By this time, it was mid-March.

    I waited a few weeks and then sent another message to request a status update of my case. I did not get a reply. I tried a few more times with similar results. Finally, when I did receive a response, they sent me the exact same message I received when I initially started the process a month earlier. It was like nobody checked all the documentation I had already provided. I was being treated as if I were a completely different patient! They were starting the screening process all over again!

    That was in mid-April.

    I felt ignored, upset, frustrated, and disappointed, all at once. I gave myself a few days to calm down and decided to call the central phone number that I found at clinicaltrials.gov at the beginning of the process. Previously all my communications had been in writing, as we do in clinical research, but I thought that I would be able to get some additional information over the phone about my status. I was trying to find out if my chart was still under review, if I did not meet the criteria, or if the enrollment was closed. The fact that I got an answering machine was not a surprise based on my experience with them.

    Patients deserve respect, empathy, and gratitude. This was not patient centricity.

    The Frustrating Conclusion

    I am not a person who gives up easily. I still wanted to know what happened to my file and what my status was. I decided to try the last thing, and I went to the company website looking for another phone number. There I discovered that they had a chat feature and luckily it was a human responding to my queries, not a bot! But unfortunately, I had to explain the whole story again to the person on the other side of the chat.

    It took a long time for the person to find my file, even though I provided my case number. And then, after all of that time waiting on the chat, I was informed that I did not qualify for the study! I was furious – but also ashamed of that recruitment company. If they cannot manage recruitment processes for patients efficiently, they should not be able to work in clinical trials. Patients deserve respect, empathy, and gratitude. This was not patient centricity.

    Why I’m Sharing this Story

    As I started this blog, you can see I have decades of experience. I know how things should work with clinical trials. I was appalled by the way I was treated and the time I wasted. And while my condition isn’t life threatening, I did have hope that perhaps this clinical trial could work for me. I can’t imagine if I were a different patient with a different condition… It’s heartbreaking to think about.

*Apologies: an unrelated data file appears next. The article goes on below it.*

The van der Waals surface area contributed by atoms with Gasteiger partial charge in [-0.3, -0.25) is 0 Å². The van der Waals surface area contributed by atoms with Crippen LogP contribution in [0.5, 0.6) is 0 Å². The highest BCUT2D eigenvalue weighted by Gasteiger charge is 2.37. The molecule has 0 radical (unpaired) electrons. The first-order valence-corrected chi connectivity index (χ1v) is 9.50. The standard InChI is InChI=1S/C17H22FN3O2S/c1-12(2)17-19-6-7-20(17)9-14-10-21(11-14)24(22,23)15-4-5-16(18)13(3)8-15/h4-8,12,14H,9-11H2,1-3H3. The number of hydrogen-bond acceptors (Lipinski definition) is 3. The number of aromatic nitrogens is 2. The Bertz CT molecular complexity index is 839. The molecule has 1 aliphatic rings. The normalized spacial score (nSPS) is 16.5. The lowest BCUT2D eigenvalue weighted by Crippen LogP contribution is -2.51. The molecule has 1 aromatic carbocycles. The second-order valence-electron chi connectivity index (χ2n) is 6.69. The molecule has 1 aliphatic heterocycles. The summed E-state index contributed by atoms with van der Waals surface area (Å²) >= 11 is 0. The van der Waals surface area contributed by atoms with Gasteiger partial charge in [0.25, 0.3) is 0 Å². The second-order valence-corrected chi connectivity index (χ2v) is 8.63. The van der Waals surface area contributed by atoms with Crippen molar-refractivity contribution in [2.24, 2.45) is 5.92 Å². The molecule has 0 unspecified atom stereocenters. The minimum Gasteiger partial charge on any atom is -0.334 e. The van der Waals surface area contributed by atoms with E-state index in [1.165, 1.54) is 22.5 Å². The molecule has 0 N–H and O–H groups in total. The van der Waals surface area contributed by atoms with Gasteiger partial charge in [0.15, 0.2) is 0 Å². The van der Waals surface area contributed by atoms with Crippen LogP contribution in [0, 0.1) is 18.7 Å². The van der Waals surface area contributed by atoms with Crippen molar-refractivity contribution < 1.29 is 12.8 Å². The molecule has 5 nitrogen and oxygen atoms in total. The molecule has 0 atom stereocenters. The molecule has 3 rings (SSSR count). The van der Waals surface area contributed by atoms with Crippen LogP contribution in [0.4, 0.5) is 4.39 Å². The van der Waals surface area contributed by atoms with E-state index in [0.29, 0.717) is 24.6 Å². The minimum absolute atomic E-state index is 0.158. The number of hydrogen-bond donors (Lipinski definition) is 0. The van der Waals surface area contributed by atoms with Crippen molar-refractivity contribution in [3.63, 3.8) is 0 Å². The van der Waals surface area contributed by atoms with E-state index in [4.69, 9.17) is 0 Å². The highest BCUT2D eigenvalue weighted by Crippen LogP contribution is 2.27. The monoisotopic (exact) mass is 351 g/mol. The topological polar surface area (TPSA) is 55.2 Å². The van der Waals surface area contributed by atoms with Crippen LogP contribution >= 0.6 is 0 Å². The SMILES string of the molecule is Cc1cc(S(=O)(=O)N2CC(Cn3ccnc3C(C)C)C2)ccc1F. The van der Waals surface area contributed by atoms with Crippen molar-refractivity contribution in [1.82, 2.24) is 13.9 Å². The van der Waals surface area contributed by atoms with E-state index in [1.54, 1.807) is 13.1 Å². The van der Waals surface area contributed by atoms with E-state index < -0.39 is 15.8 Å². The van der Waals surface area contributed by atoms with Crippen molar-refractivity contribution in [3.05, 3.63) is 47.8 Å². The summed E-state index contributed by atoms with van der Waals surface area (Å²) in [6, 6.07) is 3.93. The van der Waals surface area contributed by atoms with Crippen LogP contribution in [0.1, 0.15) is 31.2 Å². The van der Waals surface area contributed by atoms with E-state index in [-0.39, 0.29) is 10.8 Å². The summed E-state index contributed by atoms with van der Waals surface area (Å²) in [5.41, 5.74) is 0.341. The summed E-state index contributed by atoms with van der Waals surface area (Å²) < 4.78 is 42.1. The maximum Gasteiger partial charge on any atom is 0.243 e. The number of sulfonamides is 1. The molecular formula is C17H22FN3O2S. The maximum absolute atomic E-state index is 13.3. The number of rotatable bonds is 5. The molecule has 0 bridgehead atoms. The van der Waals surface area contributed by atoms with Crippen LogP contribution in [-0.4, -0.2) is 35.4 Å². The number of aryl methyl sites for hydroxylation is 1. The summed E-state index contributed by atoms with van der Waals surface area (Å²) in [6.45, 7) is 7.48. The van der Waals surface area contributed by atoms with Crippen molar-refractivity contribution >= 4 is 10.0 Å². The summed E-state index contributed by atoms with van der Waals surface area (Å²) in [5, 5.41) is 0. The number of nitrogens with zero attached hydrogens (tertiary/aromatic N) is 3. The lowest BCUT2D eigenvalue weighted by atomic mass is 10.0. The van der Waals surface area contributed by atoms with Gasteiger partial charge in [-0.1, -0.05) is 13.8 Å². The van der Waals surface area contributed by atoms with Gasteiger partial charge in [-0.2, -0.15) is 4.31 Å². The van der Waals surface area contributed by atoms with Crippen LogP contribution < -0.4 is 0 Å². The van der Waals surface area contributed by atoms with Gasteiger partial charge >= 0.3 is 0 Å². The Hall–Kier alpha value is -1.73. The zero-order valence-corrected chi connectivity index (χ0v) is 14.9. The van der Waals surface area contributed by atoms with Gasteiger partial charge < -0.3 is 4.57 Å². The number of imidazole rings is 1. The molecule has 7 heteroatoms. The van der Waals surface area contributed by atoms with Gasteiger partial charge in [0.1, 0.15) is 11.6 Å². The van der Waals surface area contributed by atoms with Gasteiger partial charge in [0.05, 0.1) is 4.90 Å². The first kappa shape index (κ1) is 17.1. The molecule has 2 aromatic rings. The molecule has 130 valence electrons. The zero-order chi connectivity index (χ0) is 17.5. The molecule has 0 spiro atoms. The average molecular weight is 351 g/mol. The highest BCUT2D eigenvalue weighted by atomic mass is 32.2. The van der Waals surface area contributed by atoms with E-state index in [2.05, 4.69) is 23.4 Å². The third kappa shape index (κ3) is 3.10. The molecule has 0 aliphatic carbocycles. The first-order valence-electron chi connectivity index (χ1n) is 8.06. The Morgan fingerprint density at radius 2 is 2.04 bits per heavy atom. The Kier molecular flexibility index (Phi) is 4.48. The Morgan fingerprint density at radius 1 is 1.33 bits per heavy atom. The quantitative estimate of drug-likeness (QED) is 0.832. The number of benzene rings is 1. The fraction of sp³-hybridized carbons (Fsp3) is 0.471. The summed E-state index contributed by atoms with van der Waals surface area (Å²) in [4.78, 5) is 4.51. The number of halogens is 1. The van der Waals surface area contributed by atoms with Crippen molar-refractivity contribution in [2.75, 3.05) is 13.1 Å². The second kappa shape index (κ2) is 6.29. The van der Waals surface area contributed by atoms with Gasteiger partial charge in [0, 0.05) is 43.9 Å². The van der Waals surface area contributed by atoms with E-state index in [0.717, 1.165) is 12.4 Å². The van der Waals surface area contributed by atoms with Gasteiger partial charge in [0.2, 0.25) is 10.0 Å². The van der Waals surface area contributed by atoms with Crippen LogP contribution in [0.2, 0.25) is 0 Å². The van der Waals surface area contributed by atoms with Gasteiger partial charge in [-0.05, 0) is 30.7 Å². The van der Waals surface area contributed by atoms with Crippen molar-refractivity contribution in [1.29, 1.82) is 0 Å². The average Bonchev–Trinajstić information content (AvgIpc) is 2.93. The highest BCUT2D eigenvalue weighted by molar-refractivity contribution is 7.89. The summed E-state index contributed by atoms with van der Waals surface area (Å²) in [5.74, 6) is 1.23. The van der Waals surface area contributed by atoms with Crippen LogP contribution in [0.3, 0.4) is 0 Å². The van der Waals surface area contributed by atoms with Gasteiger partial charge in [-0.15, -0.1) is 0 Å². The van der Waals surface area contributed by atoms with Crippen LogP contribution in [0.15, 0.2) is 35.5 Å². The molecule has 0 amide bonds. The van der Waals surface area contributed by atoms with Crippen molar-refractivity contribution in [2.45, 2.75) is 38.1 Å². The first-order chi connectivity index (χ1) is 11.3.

I am a person of action. And I’m fortunate to have a platform to reach people in the industry who can fix this so others don’t have my experience. That’s why I am sharing my story. And I would like to offer words of advice:

    • If you are a biopharma company, please be careful when you pick your vendors. You want to enroll the right patients on time and get good data quality. Please do not allow the pressure to cloud your judgement.
    • If you are a site and think that a sponsor is making a mistake with centralized patient recruitment services companies for your clinical trials, please speak up. Do it for your patients. Advocate for your own methods if they work and are more beneficial for patients.
    • If you are a patient recruitment vendor, remember that patients are human beings who deserve respect and compassion. Implement the right processes to ensure that the best service is provided to each of them.
    • If you are a patient who is trying to get on a clinical trial and you are facing challenges, please don’t give up. In my case, I didn’t qualify. But that may not be the case for you. Clinical trials can offer an alternative to best standard of care. So, it is always worth trying. There are a lot of people in the clinical research community who, like me, work hard every day to improve the process – people who care. Believe me when I say that I understand you. Because I am you.
    Silvina Baudino

    Silvina Baudino

    Industry Expert & Site Advocate


    Silvina has worked the industry for over 20 years and draws expertise from the Health, Pharma, CRO and Tech sectors. She thrives in cross-functional teams developing site-patient corporate goals and objectives. With the skills needed in establishing partnerships and alliances, Silvina is able to visualize impacts of new technologies for every clinical trial stakeholder.